The Business of Space: Teens Develop ‘Mission to Mars’ Business Plan

Maybe engineers don’t always have to “reinvent the wheel,” but for those who are trying to build wheels on Mars rovers, they’ll at least want to get creative with the redesign.

In Highlands Ranch, a company called Adaptive Technologies stood in front of a panel of investors from Lockheed Martin and pitched their “Variable Geometry Wheel.” These scientists described the novelty of their design, their development plans, and the funding they needed to launch the idea. What’s most impressive about Adaptive Technologies is that it’s not actually a real company – it’s a team of high school students from STEM School Highlands Ranch in the Junior Space Entrepreneur Program (JSEP).

50 teens participated in the weeklong JSEP pilot program, thanks to a partnership between Junior Achievement-Rocky Mountain, Inc. (JA), the Space Foundation, and Lockheed Martin. Students worked in teams to create a business plan for a mission to Mars, and along the way, they engaged in hands-on workshops, received guidance from industry professionals, and learned about the current needs and opportunities in space exploration. The week culminated in a pitch competition where students marketed their product, like Adaptive Technologies’ Variable Geometry Wheel.

“We’re trying to immerse the students in the industry,” says Neely Clapp, a science teacher at STEM School Highlands Ranch. “The reality is that the end product of K-12 education is to create global citizens. We want to show them what it’s like to be in the business field. In the space industry, they’re always trying to find bids and requests for proposals. In some cases, I don’t think that we expose them enough to competition in academia, when the reality of the business world is that it’s a competitive market.”

JSEP students applied for the program and were hand-selected based on their interest in STEM and business. However, according to the Space Foundation’s senior director of education and development, Audra Peck, they still weren’t sure what to expect. She says, “They were prepared but they didn’t really know what they were getting into. I think when we brought in the business aspect, we started to see the science make sense.”

Peck continues, “We want to make sure kids know that science doesn’t have to be impossible. When we brought in the aspect of ‘you can own a business and make some money out of it,’ that’s when we started to see a shift, and it all came together. The engagement was amazing…we had students who were working until 1:00 or 2:00 a.m. to design their PowerPoints and work on their bios. I did not expect this level of participation.”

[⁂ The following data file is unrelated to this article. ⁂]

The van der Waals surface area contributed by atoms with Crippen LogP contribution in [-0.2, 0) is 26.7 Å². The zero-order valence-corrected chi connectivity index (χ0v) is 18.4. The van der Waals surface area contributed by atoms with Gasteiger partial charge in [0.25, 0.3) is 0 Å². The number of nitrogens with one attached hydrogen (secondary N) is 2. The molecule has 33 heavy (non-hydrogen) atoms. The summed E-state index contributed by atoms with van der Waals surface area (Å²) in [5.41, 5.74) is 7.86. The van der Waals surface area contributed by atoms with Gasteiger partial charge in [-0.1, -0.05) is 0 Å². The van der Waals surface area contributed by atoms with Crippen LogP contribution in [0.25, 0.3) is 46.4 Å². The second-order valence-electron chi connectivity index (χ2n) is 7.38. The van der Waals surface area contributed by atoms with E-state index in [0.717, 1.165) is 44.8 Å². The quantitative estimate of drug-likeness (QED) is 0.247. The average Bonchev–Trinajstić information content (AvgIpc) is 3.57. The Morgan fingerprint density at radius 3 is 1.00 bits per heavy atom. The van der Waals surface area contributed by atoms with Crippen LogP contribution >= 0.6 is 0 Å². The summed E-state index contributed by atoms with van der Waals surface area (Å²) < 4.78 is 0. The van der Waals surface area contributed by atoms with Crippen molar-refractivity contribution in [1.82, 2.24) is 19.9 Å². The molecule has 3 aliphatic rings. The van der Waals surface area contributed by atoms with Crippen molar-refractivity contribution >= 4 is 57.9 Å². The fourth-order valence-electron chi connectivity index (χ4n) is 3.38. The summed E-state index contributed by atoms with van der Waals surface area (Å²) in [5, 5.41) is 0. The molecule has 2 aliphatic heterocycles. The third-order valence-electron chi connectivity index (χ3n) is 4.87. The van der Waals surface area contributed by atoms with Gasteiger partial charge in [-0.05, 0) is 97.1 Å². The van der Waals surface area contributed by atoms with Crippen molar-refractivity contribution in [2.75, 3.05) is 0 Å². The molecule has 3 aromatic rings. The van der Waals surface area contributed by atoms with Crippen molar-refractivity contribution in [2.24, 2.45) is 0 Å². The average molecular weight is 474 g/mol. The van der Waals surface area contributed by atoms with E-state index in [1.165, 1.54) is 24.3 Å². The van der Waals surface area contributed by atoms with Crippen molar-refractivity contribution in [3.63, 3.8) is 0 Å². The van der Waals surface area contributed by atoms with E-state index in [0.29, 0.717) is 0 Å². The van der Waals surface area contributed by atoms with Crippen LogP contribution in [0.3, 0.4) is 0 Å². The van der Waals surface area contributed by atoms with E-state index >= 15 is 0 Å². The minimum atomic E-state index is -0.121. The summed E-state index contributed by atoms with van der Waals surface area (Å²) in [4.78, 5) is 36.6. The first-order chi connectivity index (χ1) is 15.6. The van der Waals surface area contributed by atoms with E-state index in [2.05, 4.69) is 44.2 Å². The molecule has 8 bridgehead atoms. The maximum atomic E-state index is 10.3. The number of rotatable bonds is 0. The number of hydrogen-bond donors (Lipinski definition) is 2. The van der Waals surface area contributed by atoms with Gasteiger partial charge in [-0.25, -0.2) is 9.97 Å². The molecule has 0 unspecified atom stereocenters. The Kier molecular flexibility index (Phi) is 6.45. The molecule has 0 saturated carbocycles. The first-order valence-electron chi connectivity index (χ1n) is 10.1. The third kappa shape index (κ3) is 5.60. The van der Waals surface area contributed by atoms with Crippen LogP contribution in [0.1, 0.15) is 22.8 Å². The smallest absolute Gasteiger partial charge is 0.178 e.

Because the program is designed to be a real-world crash course, the students made big learning gains in a short period of time.

“I’m really impressed with what they were able to pick up in a week,” says Libby Booton, one of the panel judges from Lockheed Martin. “They really blew my mind. We were talking about some of their ideas and saying, ‘That’s really far-fetched and out there’ and then we were like, ‘Well actually, they kind of were onto something!’ They’re thinking of things we never would’ve imagined.”

Booton’s colleague, Ashley Gregory, agrees. She says, “I think it’s great to know that we have future talent to work for our company. One of the biggest challenges in aerospace right now is that we have an aging workforce, so knowing that the future has such bright students that are going to be coming in and solving problems is really comforting.”

Most importantly, JSEP gave teens the confidence to be innovative, as well as a chance to see how teamwork can help them build the future. As one student says, “My favorite part of the JSEP program was definitely the people. I feel like I was definitely heard. I could say ideas and not have them knocked down, but have them built upon. Everyone here came together to learn, and I just love that. I feel empowered.”